December 11th, 2014

writing whiskey wicked faerie

you win a while, and then it's done, your little winning streak

Ahem.

A starred review from Library Journal.

* Bear Elizabeth, Karen Memory. Tor. Feb. 2015. 352p. ISBN 9780765375247. $25.99; ebk. ISBN  9781466846340. SF

The Gold Rush town of Rapid City is just about what you would expect in a frontier community catering to the mining trade: rough, violent, and full of prostitutes. Karen is a “soiled dove” working at Madame Damnable’s establishment, where she and her sisters in trade serve a more respectable crowd than the poor girls who work the cribs at the waterfront. When one of those young women escapes and runs to Madame’s for help, she brings the wrath of the crib owner, Peter Bantle, on the house. Bantle, in addition to bring a vicious bully, seems to have a device that can control people’s minds.

 

Verdict Bear (Steles of the Sky; Blood and Iron) pumps fresh energy in the steampunk genre with a light touch on the gadgetry and a vivid sense of place. Karen has a voice that is folksy but true, and the entire cast of heroic women doing the best they can in an age that was not kind to their gender is a delight. Ably assisted by a U.S. Marshal and his Comanche posseman, Karen and the ladies kick ass.


In other news, the tea today was Upton's cherry bancha, which I do not like much but this was the last of it. and the teacup today was a traditional English-style pottery mug from SRS-Grunden Pottery, based in Oak Bluffs Massachusetts. She does lovely, lovely work.



I'm still working on proofing the Whiskey and Water ebook. Also, I went climbing tonight. And there was snow.
rengeek kit faustus commodorified

you never ever believed in me

I just happened upon one of my favorite bits of Whiskey and Water, and figured I'd come back here to share it. Context: the Devil is throwing a farewell party for Christopher Marlowe, in Hell. Kit's new friend, Matthew Szczegielniak, who happens to be a junior professor of English Literature as well as a Magus, is attending.

...

“We have our differences.” Kit stepped back. “I thank you the farewell, Morningstar.”

Lucifer folded his wings with a clap. :Joy you in it,: he said, and made a bow that swept him away. Kit watched him go, and finally unfolded his arms, breathing shallowly. “All stories are true,” he murmured to himself, about to turn and find a servitor angel of his own.

A voice at his shoulder startled him. “That’s the bitch of it, wouldn’t you say?”

Matthew. Kit exhaled in relief. He’d jumped, and almost tripped himself on the overbalancing shoulder frames. And then there was a glass in his hand, and the Mage was grinning at him. Kit saluted him with liquor. “Unfortunately, I think we’re all but crushed under the weight of them.”

“You love him.” Matthew jerked his chin after Lucifer. He swallowed and covered his mouth with the back of his hand, as if in disbelief of what he’d said. The ladderwork of healed piercings that climbed his ear was sharply revealed when he turned in profile.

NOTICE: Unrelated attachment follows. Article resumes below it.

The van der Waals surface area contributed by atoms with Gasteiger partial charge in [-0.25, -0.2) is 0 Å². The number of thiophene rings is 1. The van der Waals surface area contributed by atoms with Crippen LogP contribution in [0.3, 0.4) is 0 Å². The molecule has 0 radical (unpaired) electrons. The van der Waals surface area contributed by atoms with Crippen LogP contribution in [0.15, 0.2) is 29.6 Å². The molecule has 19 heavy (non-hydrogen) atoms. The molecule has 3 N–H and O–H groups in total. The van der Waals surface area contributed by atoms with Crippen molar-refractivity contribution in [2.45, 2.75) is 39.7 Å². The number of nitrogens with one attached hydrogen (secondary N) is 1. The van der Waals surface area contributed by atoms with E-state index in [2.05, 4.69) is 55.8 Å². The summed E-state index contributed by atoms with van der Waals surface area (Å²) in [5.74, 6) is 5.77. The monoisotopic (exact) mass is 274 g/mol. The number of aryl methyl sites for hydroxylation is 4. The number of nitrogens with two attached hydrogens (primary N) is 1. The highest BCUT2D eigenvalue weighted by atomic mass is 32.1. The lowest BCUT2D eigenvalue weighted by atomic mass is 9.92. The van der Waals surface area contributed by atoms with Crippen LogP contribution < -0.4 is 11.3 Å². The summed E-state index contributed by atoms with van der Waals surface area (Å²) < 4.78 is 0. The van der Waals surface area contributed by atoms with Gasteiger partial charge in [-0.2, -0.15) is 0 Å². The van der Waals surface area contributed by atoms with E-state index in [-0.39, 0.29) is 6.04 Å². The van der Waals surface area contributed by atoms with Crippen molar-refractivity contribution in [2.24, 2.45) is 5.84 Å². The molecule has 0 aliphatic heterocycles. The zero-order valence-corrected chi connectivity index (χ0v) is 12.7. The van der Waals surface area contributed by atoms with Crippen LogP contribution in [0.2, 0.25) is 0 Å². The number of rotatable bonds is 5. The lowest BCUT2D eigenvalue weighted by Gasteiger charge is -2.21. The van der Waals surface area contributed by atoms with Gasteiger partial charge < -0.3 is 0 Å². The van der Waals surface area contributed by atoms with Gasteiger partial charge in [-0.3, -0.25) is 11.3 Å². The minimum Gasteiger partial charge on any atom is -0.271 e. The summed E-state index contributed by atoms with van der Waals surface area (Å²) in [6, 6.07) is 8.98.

Kit pinched the bridge of his nose as if his eyes stung, but didn’t drop his gaze. “Of course I love him. I made him. And he came back through history to remake me. You don’t get to fall out of love with the Devil.”

“But Lucifer? Not Mephistopheles?”

“Goethe.”

“Ah.” Matthew fell silent, contemplating the vagaries of metatextual polycreationism. There might be a paper in it. He cleared his throat. “He’s dressed the fallen as angels. Unholy Barbie dolls.”

“I beg your pardon?” Kit sipped his wine.

Matthew echoed the gesture and looked back at him, directly into his eyes. “Never mind, Kit. You’re going to tell me this is a prelude to Armageddon, aren’t you?”

“Armageddon?”

“You know. The end of days, the seventh seal, the Revelation to John—”

“Oh, that old thing. Different John, did you know?”

“Really?”

Marlowe shrugged. “Bit of a break in style, for one thing. And were they written under Domitian; although it is but a slight century after the death of our Lord Jesus Christ, that John would have been a patriarch worthy of the Hebrews at the time. Of course, I wrote the plays of William Shakespeare, according to some, and he was so much a kinder soul than I—well, it profits us not. Anyway. Fall of Rome. Over and done with, and on to the next apocalypse.”

Matthew rubbed his left thumb against the fingers of his left hand, as if checking for the rings he no longer wore. It still startled him, every time, to find his fingers naked. “What if a lot of people believe it’s true?”

“Then it’s true.” Kit’s eyes seemed unaccountably drawn to the motion of Matthew’s fingers. He dropped his gaze and restrained himself from touching the scars on his own hands, the ring Jane had returned to him. “The Prometheus Club has been trying to remake God for some four hundred years now. With greater success, or lesser. ’The Lord thy God is a jealous God.’ You just get one started, and He tends to get consumed in another. The Pagan stories are easier to work with, these days.”

“So it could be an apocalypse. In the modern sense.”

“We’ll know when the Rapture happens,” Kit answered. He stretched his arms out, fingers interlaced, and cracked his knuckles. “Until then, I wouldn’t trouble myself with it. We have more immediate worries.”

“The duel?”

“The duel.”